Build your vocabulary with Merriam-Webster's Word of the Day! Each day a Merriam-Webster editor offers insight into a fascinating new word -- explaining its meaning, current use, and little-known details about its origin.
May 29th, 2016
Episode 539 of 793 episodes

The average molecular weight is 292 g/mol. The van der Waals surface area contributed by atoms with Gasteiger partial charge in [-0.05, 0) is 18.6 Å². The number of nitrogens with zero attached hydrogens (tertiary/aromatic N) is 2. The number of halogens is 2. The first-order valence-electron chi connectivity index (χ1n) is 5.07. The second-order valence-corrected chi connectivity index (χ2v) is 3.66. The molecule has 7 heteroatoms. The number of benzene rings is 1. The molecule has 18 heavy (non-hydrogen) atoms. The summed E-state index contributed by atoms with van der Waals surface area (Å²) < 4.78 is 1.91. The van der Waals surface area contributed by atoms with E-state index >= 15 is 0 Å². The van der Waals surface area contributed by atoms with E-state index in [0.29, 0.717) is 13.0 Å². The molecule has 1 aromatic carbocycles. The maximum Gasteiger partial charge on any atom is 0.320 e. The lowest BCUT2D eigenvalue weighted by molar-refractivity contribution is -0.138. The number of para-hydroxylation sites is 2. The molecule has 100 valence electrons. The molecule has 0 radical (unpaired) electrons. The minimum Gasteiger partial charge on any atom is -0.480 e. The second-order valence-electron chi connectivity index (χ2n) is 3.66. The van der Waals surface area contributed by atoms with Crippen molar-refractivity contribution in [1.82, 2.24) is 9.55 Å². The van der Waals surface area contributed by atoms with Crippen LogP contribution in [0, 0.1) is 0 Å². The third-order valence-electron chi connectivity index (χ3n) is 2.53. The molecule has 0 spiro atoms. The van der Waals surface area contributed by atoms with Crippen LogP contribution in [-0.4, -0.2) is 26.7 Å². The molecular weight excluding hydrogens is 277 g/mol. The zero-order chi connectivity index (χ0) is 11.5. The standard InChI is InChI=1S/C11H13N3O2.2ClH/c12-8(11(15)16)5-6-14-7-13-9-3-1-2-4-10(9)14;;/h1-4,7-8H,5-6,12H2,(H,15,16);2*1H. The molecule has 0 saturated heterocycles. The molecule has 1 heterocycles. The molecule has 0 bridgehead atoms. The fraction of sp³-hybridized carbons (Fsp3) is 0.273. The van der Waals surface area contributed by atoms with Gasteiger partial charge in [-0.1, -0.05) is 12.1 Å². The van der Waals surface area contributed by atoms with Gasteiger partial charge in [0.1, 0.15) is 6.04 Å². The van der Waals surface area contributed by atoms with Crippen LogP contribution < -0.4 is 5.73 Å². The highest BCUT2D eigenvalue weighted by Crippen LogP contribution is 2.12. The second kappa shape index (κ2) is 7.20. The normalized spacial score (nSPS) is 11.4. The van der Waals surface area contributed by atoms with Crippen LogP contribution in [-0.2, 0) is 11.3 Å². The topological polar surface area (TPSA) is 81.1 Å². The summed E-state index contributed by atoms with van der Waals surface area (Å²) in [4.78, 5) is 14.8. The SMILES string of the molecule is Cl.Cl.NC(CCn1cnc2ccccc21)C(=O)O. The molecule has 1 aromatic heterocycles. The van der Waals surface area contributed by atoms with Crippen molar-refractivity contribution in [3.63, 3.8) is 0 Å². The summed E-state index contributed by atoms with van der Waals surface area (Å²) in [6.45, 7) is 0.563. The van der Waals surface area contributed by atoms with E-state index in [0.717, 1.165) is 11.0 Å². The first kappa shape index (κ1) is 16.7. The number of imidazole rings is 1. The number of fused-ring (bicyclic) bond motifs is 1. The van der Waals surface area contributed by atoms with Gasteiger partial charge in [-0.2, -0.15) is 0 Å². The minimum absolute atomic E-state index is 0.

Merriam-Webster's Word of the Day for May 29, 2016 is: ken \KEN\ noun 1 a : the range of vision b : sight, view 2 : the range of perception, understanding, or knowledge Examples: The author advised the aspiring writers in the crowd to develop an authoritative voice by sticking to subjects within their ken. "The council appeared to be moving toward putting more money into the concession area so that it could be used to serve more than hot dogs and nachos…. But suddenly, that fell apart for reasons beyond the public's ken." — Perry White, Watertown (New York) Daily Times, 25 Mar. 2016 Did you know? Ken appeared on the English horizon in the 16th century as a term of measurement of the distance bounding the range of ordinary vision at sea—about 20 miles. British author John Lyly used that sense in 1580 when he wrote, "They are safely come within a ken of Dover." Other 16th-century writers used ken to mean "range of vision" ("Out of ken we were ere the Countesse came from the feast." — Thomas Nashe) or "sight" ("'Tis double death to drown in ken of shore." — Shakespeare). Today, however, ken rarely suggests literal sight. Rather, ken nowadays almost always implies a range of perception, understanding, or knowledge.